National Olive Day

June 1 is #NationalOliveDay, which seems the perfect excuse to highlight this middle grade title…

Henkes, Kevin - Olive's Ocean

“I don’t know how well you knew Olive.” The woman reached into the pocket of the odd smock she was wearing and retrieved a folded piece of paper. “I found this in her journal, and I think she’d want you to have it.”

The day before her family leaves for vacation, Martha is visited by the mother of a girl from her class at school who recently died in an accident. Martha’s unsettled because the girl—Olive—was also twelve, also wanted to be a writer, and dreamed of one day seeing the ocean. Which is where Martha’s family is bound. Continue reading “National Olive Day”

National Walnut Day

May 17 is #NationalWalnutDay. What could be more appropriate than a snippet from Sees Behind Trees by Michael Dorris, the story of a Native American boy named Walnut, who is extremely near-sighted.

“Walnut.” My name in my mother’s mouth was tired, pounded into flour. “You know the rule: you must find the target before breakfast can find you.”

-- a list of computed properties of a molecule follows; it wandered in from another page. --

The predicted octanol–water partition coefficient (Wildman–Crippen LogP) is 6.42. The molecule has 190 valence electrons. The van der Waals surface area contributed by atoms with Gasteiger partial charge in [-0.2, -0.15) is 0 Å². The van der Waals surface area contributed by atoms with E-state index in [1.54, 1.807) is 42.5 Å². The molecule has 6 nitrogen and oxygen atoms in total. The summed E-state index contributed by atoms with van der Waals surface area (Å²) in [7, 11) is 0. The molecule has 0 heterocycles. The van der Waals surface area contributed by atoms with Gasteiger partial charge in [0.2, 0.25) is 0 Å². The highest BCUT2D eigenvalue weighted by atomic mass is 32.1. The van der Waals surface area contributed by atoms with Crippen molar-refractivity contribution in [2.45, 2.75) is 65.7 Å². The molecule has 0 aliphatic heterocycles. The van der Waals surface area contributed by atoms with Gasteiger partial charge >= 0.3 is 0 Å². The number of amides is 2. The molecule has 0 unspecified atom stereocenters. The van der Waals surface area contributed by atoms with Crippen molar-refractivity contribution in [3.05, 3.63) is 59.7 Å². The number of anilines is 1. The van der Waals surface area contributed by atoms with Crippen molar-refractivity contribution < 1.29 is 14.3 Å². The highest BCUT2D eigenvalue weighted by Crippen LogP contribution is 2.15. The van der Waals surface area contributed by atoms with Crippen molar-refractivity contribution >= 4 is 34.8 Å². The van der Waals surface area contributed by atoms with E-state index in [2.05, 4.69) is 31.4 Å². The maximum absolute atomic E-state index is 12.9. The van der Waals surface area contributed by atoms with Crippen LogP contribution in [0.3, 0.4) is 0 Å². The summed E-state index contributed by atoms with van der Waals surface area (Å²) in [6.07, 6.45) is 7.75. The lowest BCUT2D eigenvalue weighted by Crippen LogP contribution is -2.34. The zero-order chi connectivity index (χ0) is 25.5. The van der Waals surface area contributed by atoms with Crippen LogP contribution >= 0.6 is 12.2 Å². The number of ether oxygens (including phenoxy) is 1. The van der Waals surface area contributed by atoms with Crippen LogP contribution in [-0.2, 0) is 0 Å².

I nodded. If that was the rule, I wouldn’t eat for a long time. We had faced this matter of what I couldn’t see many times before—when my mother would point to something I couldn’t locate or throw a ball I couldn’t catch—but it had never before been such serious business. Now we couldn’t just act as though nothing was wrong. Now we had to solve the problem.

Unless Walnut can hit a target with his bow and arrow, he won’t be able to prove he’s a man and earn a man’s name. But with the help of his mother and the wisdom of the elders, he earns the name Sees Behind Trees. #ComingOfAge #NativeAmerican #JourneyTale #MGFavorite

Dorris, Michael - Sees Behind Trees

CJ’s review on Goodreads >>

National Pack Rat Day

May 17 is National Pack Rat Day! If you are a collector of things, a hoarder of random objects, or loathe to throw anything out, you’re probably one of us. Do you recognize this famous fictional pack rat?

“Look,” he began in his sharp voice, “you say you have seven goslings. There were eight eggs. What happened to the other egg? Why didn’t it hatch?”

“It’s a dud, I guess,” said the goose.

“What are you going to do with it?” continued Templeton, his little round beady eyes fixed on the goose.

“You can have it,” replied the goose. “Roll it away and add it to that nasty collection of yours.” (Templeton had a habit of picking up unusual objects around the farm and storing them in his home. He saved everything.)

Charlotte’s Web by E. B. White

 

What do you collect?